IPO cuts Waiting Time for UK Patent Clearance
Innovative businesses applying for international patents can have their UK protection fast-tracked following the launch of a new scheme by the Intellectual Property Office (IPO).
The Patent Cooperation Treaty (UK) (PCT) fast-track scheme aims to reduce waiting times for UK patents that have already passed an international test from around 18 months to just two months.
The PCT initiative will provide faster protection to UK and foreign firms planning to sell new products in Britain. This means firms could be able to bring their new products and processes to the domestic market more quickly than ever before.
Launching the scheme this week, the UK’s intellectual property minister, Baroness Wilcox, said the new scheme would aid Britain’s emergence from recession.
“Innovation is one of the main driving forces for Britain’s economic recovery. Delays in dealing with patent applications prevent firms from expanding and creating new jobs.”
“The fast-track procedure will make it quicker for businesses to turn innovation and ideas into products and jobs.”
The system for getting an international patent involves two steps: UK applicants can start the process by filing an international patent application at the IPO, the European Patent Office or the International Bureau of the World Intellectual Property Organization. This allows you to make a single initial application for a patent in 142 countries, including EU states.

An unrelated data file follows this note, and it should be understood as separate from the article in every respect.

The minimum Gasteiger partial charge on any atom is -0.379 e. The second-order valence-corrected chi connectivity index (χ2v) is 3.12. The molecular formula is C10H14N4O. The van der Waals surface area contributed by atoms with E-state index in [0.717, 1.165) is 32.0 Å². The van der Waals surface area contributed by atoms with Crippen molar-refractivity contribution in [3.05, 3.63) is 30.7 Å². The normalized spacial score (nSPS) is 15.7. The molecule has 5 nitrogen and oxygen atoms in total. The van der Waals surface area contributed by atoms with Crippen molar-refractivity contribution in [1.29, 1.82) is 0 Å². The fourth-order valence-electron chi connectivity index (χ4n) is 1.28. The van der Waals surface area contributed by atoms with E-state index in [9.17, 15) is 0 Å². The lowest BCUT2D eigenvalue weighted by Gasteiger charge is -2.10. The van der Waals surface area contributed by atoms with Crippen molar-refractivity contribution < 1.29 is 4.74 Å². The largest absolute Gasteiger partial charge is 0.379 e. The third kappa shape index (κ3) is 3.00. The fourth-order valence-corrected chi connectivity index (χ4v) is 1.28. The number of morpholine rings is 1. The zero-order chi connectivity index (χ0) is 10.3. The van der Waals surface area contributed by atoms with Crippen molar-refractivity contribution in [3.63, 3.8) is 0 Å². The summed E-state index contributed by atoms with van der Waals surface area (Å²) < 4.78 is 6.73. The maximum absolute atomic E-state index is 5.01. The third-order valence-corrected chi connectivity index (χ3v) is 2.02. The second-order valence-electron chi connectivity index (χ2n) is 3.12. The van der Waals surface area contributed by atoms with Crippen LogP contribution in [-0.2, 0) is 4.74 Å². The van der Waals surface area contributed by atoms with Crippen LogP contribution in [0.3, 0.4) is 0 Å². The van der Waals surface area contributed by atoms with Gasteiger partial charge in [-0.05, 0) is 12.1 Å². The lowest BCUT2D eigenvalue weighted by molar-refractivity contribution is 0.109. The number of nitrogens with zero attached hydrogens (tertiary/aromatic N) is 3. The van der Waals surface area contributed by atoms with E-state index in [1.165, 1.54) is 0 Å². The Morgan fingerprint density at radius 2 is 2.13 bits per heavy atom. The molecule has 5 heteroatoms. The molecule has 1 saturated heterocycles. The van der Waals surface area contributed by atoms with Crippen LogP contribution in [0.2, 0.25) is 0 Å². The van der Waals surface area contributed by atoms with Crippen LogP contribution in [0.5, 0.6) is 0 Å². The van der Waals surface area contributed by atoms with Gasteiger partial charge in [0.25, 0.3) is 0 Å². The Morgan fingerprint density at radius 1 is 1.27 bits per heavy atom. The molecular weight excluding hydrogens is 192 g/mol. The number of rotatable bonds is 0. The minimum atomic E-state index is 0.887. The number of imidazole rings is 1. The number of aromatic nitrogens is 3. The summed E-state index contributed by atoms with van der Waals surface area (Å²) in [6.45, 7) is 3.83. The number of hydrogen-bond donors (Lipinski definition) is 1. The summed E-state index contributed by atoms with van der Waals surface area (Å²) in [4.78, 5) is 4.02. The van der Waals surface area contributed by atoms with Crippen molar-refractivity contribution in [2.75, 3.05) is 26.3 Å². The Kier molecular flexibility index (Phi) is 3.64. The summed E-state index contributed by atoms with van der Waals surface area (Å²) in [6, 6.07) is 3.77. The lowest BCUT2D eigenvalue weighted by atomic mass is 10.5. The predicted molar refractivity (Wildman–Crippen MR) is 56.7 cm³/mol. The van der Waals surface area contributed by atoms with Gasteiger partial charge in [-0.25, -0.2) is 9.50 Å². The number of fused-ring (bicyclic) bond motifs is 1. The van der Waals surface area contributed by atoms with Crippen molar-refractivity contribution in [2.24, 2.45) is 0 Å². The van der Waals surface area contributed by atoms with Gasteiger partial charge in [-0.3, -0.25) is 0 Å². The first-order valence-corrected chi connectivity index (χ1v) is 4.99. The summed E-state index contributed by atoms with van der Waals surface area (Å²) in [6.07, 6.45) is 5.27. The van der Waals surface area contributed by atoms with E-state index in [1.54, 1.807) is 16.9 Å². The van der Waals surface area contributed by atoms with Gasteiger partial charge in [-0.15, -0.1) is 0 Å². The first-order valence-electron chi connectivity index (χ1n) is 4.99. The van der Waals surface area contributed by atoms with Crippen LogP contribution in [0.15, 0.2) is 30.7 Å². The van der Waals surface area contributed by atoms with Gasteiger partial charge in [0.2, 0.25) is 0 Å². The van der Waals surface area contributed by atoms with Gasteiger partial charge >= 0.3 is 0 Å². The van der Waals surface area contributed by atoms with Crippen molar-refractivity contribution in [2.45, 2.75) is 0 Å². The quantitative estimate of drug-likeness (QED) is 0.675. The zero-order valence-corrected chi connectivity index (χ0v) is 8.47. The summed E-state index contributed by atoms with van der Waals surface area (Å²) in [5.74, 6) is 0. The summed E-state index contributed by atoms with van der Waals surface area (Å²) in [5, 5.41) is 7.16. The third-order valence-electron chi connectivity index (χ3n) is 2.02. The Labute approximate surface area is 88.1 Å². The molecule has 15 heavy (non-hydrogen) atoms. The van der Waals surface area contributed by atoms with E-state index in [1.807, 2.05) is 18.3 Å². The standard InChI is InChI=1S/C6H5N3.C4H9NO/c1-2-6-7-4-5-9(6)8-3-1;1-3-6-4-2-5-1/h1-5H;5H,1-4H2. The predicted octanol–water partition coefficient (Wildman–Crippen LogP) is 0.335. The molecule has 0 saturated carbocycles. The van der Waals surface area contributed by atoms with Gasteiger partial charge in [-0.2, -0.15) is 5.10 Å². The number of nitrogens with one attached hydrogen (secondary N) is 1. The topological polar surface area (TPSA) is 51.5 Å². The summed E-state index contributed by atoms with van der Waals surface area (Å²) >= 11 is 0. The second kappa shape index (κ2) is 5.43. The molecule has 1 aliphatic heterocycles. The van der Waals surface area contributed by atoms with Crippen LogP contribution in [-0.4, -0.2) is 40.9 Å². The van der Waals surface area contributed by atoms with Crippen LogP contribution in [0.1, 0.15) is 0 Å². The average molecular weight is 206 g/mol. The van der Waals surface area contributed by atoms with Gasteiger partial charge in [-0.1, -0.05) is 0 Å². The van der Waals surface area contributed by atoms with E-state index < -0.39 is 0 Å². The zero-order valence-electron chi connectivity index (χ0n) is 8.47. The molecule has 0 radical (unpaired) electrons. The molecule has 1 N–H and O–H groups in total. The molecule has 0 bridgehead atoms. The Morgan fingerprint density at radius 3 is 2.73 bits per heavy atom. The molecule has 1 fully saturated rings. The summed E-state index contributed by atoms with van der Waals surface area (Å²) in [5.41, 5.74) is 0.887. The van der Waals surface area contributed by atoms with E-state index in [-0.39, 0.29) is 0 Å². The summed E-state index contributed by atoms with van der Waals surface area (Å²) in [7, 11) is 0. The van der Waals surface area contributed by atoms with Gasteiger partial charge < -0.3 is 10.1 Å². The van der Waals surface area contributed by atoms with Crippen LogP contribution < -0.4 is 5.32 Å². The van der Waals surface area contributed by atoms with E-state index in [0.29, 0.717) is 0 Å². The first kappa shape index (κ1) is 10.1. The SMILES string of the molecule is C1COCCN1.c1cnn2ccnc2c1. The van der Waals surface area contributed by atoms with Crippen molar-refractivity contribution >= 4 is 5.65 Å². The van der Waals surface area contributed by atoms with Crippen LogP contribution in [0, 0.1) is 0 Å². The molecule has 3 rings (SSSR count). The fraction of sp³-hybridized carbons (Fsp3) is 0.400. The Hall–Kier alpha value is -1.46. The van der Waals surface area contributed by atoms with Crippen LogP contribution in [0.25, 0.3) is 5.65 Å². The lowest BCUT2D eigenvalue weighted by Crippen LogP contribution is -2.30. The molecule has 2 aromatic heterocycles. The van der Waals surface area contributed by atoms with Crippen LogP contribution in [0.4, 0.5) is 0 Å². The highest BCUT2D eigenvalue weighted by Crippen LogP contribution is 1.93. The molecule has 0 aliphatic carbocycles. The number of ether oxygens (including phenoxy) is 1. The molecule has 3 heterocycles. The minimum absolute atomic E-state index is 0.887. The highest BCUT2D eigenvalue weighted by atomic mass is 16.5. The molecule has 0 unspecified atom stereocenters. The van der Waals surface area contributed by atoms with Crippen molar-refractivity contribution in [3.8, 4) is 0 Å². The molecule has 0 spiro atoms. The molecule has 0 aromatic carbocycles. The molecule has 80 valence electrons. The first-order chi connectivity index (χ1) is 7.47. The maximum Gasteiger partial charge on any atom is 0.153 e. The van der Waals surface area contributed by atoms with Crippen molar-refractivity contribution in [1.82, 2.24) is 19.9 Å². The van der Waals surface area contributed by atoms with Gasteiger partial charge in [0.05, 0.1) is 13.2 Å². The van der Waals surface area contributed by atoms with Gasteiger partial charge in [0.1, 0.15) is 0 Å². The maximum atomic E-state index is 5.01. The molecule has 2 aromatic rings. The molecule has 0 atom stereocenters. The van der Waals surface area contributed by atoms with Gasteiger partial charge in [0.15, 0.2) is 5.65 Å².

Once your application has been checked by international patent authorities, you can apply for IP cover via the national patent office of each country for which you are seeking protection. This stage typically takes 18 months or more.
At the second stage, under the new fast-track scheme, firms seeking UK protection can send a written request to the IPO to accelerate their application after it has passed the international approval stage. There is no extra charge for the accelerated service.
The IPO’s report will be delivered within two months and either approve the application or list changes that the business must make before it is approved. Any major issues should have been fixed during the international phase, however.
IPO spokeswoman, Sarah Challenger, said:
“The service will give businesses an incentive to make full use of the procedures in the international phase, so that any substantial defects with the application are addressed.”
Other countries that have launched fast-track schemes currently include the USA and Japan. The IPO said that it hoped more countries would establish similar schemes to cut down the international backlog of patent requests.
Firms applying for a UK patent only can use the pre-existing fast-track scheme for British patents.